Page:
Guest Author - Jessica Carson
Wood is an excellent material for container gardens because it lets the plant roots breathe and it is relatively light weight. You can also make your own containers to whatever size you like. The wood will deteriorate after several years, however, so wooden planters are best used for shorter lived plants rather than trees or shrubs which you will keep planted for many years. Making your planter from redwood or cedar will make it longer lived, as these woods resist insects and wood rot.
Here are instructions for making a 12 x 12 x 12 inch planter. It can be easily modified to make whatever size planter you like: some suggestions for making larger or smaller planters are included at the end of this article.
Wood saw (hand or power)
note some hardware/lumber stores will cut wood for you for a small fee
Drill and 1/2 to 3/4 drill bit
T or L square (for making sure your corners are square and sides straight)
Miter box (for making straight cuts)
Workbench with vise or clamp (to hold wood as you cut or join together)
20 or more nails, 2 to 2 1/2" long (6d to 8d size)
8 or more nails, 1 1/2" long (4d size)
50 or more finishing nails
4 feet of redwood or cedar 2x2 board, cut to about 10.5 long (see Making the Base, below)
(note, these 2x2 will actually be about 1.5 x 1.5, as the wood is cut to 2x2 and then finished so that it is smooth)
8 1/2 feet of redwood or cedar 1x2 board (actually about 1/2 x 1 1/2), four cut into 12 long sections, four cut 13 long
4 feet of redwood or cedar 1x1" board (about 1/2 x 1/2") cut to 12" lengths
10 feet of redwood or cedar fence board, 6 wide, cut into ten 12 long sections
Making the Base
Measure the width of your 2x2 board. Cut four lengths, each 12 minus the width. For example, if your board is 1 1/2 wide, cut four lengths 10 1/2 long.
Lay out your four pieces so they form a 12 square, with one end of each length overlapping the next going around the square.
Nail the square together, using one 2 or 2 1/2" nail at each corner, going through the overlapping section into the board next to it.
Making the Bottom
Cut two 12 long sections of the fence board for the bottom of the planter. If the fence boards have the corners cut off the tops, you can use these pieces for the bottom since they won't show and they'll be supported by the base.
Lay these fence board sections over the base, matching up edges and corners. Use 8 of the 1 ½ inch nails to attach to the base, four for each board (two along the edge and one at each end). Note: you can use more nails if you like for a more secure fit.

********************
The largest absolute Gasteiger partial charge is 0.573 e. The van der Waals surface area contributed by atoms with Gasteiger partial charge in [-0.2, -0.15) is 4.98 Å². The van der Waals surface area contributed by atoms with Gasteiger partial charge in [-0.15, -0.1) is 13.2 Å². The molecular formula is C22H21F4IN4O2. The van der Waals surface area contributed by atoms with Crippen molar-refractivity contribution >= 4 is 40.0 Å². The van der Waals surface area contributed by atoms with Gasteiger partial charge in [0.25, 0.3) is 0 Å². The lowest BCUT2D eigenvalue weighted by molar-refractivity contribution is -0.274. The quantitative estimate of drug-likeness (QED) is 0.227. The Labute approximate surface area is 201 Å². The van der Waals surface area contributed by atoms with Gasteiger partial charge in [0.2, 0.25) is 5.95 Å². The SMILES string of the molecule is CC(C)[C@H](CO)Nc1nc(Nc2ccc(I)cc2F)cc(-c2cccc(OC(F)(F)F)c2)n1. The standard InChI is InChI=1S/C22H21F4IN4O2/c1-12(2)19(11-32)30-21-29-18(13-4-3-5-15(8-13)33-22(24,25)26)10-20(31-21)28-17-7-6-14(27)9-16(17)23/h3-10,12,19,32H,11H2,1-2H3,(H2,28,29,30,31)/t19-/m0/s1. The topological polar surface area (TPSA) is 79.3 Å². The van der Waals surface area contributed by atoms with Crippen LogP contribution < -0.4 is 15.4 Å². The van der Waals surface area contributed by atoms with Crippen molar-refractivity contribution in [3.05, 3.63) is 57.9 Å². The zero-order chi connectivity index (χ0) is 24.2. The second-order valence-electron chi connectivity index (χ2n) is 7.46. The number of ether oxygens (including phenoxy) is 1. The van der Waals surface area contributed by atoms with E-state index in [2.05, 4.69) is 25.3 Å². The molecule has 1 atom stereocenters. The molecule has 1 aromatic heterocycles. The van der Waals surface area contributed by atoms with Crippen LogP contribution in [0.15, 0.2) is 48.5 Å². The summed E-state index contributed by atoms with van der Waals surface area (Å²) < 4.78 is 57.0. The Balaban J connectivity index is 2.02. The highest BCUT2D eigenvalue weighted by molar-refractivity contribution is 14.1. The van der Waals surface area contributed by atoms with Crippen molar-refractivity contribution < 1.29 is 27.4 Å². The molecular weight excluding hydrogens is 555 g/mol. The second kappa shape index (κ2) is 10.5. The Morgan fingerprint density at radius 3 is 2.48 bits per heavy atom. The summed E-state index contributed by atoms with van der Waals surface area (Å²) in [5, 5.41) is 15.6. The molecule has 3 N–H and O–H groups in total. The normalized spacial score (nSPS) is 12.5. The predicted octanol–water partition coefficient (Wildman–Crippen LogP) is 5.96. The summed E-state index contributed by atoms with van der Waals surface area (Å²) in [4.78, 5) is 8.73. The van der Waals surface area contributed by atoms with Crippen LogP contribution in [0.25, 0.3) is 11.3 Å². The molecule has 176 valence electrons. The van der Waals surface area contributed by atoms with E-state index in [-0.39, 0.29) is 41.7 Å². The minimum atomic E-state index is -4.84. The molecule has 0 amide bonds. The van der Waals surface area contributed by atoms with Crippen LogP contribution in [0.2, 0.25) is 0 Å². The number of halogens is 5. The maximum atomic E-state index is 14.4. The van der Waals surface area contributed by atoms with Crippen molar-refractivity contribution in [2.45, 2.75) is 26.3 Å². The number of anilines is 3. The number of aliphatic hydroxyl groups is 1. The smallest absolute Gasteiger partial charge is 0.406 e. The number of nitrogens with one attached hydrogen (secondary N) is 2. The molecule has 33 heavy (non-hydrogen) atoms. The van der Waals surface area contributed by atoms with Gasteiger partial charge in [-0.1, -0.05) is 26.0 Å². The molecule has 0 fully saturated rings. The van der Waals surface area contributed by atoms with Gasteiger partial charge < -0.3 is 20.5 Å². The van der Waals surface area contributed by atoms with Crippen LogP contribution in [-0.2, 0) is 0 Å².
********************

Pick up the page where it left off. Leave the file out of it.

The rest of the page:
Drill five 1/2 to 3/4 holes for drainage, one in the center and one near each corner.
Making the Sides
Place a 12 fence board section on one edge of the base, even with the bottom and corner, to form the start of one of the four sides of your planter. Place one of the 12 1x2 sections on top of it at the base, and nail through both boards to the base board using a 2 nail about 1 from the corner. Now hammer a second 2" nail through both boards to the base about 1 from the other edge of the fence board. Place a second fence board next to the first (and between the base and the 1x2) and hammer through both boards to the base in two places 1 from either edge, just like the first.
Turn over, and on the opposite side nail in two more fence boards to the base with a 12 1x2 section on top, using the 2" nails.
For the remaining two sides in between, hammer together as the first two but using the 13 long 1x2 sections, overlapping with the first two at the corners. Use finishing nails at the corners to secure the 1x2 to each other for a tight fit.
Finishing the Top
Using two of the 12 long 1x2 boards, nail them along the top outside edge of the fence boards using the finishing nails, above where you used the 12 long boards along the base. Nail the remaining 13 long 1x2 boards on the opposite outside edges, overlapping the corners. Use finishing nails at the corners to nail the 1x2 to each other, making a strong corner and a more finished look.
Note: placing a 2x4 or 4x4, a tool box, or something else substantial against the edge inside the container will make hammering the top and corners much easier.
Place one 1x1 section inside each corner for additional strength. Hammer at least two finishing nails per each side of the corners through from the outside into the 1x1, about 3" from the top and bottom.
You can paint or oil your planter box on the outside for a more finished look. Decorate it with rope or macramι cord tied around it, or add wooden cut-outs or flower decals available from craft stores. Experiment and make the container uniquely yours.
To Make a Different Size Planter Box
The same basic design can be used for smaller or larger planters.
For a small planter you can use 1x1 boards for the base and ½ x 1 for the edge boards, using smaller and shorter nails.
For a really large planter use 2x4 or 4x4 for your base boards and 2x4 for your edge boards, with 2x2 reinforcing the inside of your corners. You may want to use boards thicker than fence boards for your sides, or reinforce the sides with additional 2x4 in the middle and at the corners.
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